Tagged: working class

O magnum mysterium

Muppies. Millennial Urban Professionals. The extremely online ones (i.e., writers for Jacobin/Splinternews type outfits) are buying brownstones in Bushwick from their trust funds.

Trump’s biggest feuds of 2019 were with reality and with his crippling paresis.

AOC risks damaging her brand the longer she associates with Bern’s losing campaign. For example, she’ll be held accountable for the misogyny and homophobia exuded by Bern’s online acolytes.

John Kasich say Democrats should avoid hard left candidates. The thing is, Bern and Warren aren’t hard left. They use the rhetoric of class struggle, but they are basically Right deviationists. Bourgeois socialists. Millionaires.

Bern’s online support is more left wing and, frankly, unhinged. But they’ll have no influence on policy.

Interestingly, support for the Vermont revolutionary is low among black voters and voters earning <50k

Bern appeals to the aristocracy of labor and those occupying intermediate class positions. Neither of these groups are particularly revolutionary. Lumpenproles remain with Trump.

Class struggle will continue as it has since 1848: predator capitalists on one side and xenophobic, economistic proles on the other side.

It is no surprise that Michael Moore prefers Trump over Biden. So does Walker Bragman.

Without a theory of needs, woke culture analysis remains superficial (i.e., idealist, bourgeois). It can nag from the sidelines, shame on Twitter, but will have no effect in reality.

White supremacists are as ubiquitous in the military today as heroin was during the Vietnam War era.

Fruitcake has a longer half-life than uranium.

Fat man

Bernie Sanders is disgusted by Bloomberg’s spending. Is Bern disgusted by the $2.5 million Bloomberg spent to elect gun reform Democrats in VA? Oh wait. Bern voted FOR the NRA and gun manufacturers.

The election is a referendum on Trump. Only the pundit class thinks it’s about something else.

Trump embodies the political and moral depravity of the Republican Party post-1965. He’s a terrific spectacle.

Trump’s handing out participation trophies now (to Jon Voight).

John Bolton is back on Twitter. Old porn stach is a welcome reminder of earlier, more decadent times.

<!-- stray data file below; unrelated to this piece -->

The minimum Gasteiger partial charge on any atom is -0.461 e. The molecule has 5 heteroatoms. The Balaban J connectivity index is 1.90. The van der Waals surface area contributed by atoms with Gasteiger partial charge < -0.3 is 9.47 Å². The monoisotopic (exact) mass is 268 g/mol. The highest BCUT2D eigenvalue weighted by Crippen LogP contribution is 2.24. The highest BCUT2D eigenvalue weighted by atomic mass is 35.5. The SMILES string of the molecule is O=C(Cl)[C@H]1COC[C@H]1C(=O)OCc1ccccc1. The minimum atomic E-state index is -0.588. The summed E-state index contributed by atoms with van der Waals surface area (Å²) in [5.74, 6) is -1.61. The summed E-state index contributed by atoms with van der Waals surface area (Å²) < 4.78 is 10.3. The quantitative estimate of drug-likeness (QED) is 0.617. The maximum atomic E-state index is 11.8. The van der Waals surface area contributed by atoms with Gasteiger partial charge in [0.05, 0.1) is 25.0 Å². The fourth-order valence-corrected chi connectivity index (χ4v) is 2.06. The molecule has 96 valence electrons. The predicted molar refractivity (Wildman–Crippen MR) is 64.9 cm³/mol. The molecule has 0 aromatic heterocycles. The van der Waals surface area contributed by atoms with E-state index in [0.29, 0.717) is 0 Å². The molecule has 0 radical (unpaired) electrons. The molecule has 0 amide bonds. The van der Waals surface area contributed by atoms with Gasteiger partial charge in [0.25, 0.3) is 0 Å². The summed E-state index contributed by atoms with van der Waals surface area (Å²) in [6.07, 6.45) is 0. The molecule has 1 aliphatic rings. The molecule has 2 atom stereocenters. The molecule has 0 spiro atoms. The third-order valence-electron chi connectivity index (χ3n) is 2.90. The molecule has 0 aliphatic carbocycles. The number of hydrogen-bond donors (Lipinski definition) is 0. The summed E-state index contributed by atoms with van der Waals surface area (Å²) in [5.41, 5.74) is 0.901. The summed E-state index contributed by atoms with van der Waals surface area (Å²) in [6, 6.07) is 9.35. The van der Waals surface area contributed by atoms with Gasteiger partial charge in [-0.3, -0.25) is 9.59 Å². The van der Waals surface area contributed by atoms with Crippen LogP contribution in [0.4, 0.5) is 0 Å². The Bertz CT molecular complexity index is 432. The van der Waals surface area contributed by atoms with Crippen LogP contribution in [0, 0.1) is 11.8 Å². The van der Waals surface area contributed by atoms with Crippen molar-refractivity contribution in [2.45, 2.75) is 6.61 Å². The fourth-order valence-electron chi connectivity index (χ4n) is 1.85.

Jacobin magazine says the all woman moderator panel at the recent debate was a defeat for feminism.

Indeed. Better to have male moderators pose bloviating questions about Evo Morales than to have female moderators pose serious questions about the defense of reproductive rights which matter to the Democratic Party electorate.

The working class is no longer all that. The shift from a production to a consumption economy means “class” means buying power and lifestyle, not what happens at the point of production.

Putin is behind the current chaos, for sure.

The next crisis will be caused by Glenn Greenwald.

Only Michael Tracey is more livid at Fiona Hill than Gym Jordan.

Only Michael Tracey is more upset than Trump at the news coverage of Ukrainegate hearings.

If Mike Pompeo rolled down a mountain, he would cause a landslide.

How will China’s economy develop without property theft?

Made of stone

As any astute Marxist knows, the working class has not always been progressive (the example of their support for Brexit and Trump is the latest evidence). Also, this Marxist would know that the mode of production in capitalism does not stand still, but is constantly revolutionised. Consequently, the industrial mode of production (most highly rationalised by Henry Ford and Frederick Taylor) could only be a time limited affair. Moreover, the skills and aptitudes needed for work under these labour conditions would also have a relatively short life span. In other words, industrialism as a mode of production would never last forever; thus the towns which built themselves around a mode of production that would become obsolete are similarly doomed to go the way of weavers and steam powered locomotives.

This process of obsolescence was hastened by the battering down of “all Chinese walls” (Marx): not only were “foreign” markets opened to the mode of capitalist consumption, they were opened to mode of capitalist production (industrial production). If capital follows “cheap labour,” then it was also inevitable that industrial production (manufacturing) would migrate across borders to more hospitable climes for the maximum profit extraction/labour exploitation. The spirit of socialist internationalism, that workers of the world share a common plight and a common struggle, is thwarted by national populist tendencies. The effort to restore Chinese walls in the form of new Hadrian’s Wall against the EU or neo-mercantilist policies (Trump) is anachronistic.

Finally, there’s the issue of climate change. The romanticised vision of industrial production, which runs counter to the satanic mill, The Jungle, and the workhouse of its reality, does not comport well with efforts to curb the degradation of the environment. Here, one can turn to an auto-critique of Marx himself: his Grundrisse is brimming over with anti-ecological statements. In other texts (such as the Economic and Philosophic Manuscripts of 1844), the great man holds that the essence of the worker is bound up with “his” ability to work on nature, i.e., to destroy nature. The worker’s alienation from nature (both internal and external) is premised on “his” loss of the object of labour in a system of private property; “his” alienation is not premised on the filthy waters, toxic air, and superheated atmosphere that results from “his” labour in industrial capitalism. It is not surprising that the states inspired by Marxist thinking (the old CCCP and DDR, and today’s China) were/are global leaders in pollution, no different from their non-Communist brethren in “the West.”

ddr-museum4-smog